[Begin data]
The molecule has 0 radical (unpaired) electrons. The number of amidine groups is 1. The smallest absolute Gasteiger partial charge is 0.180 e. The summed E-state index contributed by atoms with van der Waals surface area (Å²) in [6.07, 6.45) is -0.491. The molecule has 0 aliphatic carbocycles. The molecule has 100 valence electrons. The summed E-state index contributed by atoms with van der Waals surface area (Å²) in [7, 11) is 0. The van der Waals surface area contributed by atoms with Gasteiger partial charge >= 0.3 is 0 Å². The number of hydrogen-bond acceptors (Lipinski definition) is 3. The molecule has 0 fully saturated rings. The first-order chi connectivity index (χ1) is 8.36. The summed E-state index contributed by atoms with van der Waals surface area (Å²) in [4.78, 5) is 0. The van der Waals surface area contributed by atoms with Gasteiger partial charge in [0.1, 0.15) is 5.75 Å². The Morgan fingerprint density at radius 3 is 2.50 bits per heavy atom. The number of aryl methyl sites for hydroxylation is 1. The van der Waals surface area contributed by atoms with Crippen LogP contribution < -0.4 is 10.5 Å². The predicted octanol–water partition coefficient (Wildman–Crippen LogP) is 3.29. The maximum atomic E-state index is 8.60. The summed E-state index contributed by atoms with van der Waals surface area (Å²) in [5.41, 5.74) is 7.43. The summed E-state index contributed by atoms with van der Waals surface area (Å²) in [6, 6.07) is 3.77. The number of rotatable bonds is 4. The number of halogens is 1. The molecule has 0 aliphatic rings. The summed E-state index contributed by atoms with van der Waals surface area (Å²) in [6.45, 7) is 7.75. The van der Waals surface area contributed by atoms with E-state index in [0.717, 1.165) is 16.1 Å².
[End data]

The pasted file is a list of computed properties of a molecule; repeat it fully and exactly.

The molecule has 0 radical (unpaired) electrons. The number of amidine groups is 1. The smallest absolute Gasteiger partial charge is 0.180 e. The summed E-state index contributed by atoms with van der Waals surface area (Å²) in [6.07, 6.45) is -0.491. The molecule has 0 aliphatic carbocycles. The molecule has 100 valence electrons. The summed E-state index contributed by atoms with van der Waals surface area (Å²) in [7, 11) is 0. The van der Waals surface area contributed by atoms with Gasteiger partial charge >= 0.3 is 0 Å². The number of hydrogen-bond acceptors (Lipinski definition) is 3. The molecule has 0 fully saturated rings. The first-order chi connectivity index (χ1) is 8.36. The summed E-state index contributed by atoms with van der Waals surface area (Å²) in [4.78, 5) is 0. The van der Waals surface area contributed by atoms with Gasteiger partial charge in [0.1, 0.15) is 5.75 Å². The Morgan fingerprint density at radius 3 is 2.50 bits per heavy atom. The number of aryl methyl sites for hydroxylation is 1. The van der Waals surface area contributed by atoms with Crippen LogP contribution < -0.4 is 10.5 Å². The predicted octanol–water partition coefficient (Wildman–Crippen LogP) is 3.29. The maximum atomic E-state index is 8.60. The summed E-state index contributed by atoms with van der Waals surface area (Å²) in [5.41, 5.74) is 7.43. The summed E-state index contributed by atoms with van der Waals surface area (Å²) in [6, 6.07) is 3.77. The number of rotatable bonds is 4. The number of halogens is 1. The molecule has 0 aliphatic rings. The summed E-state index contributed by atoms with van der Waals surface area (Å²) in [6.45, 7) is 7.75. The van der Waals surface area contributed by atoms with E-state index in [0.717, 1.165) is 16.1 Å².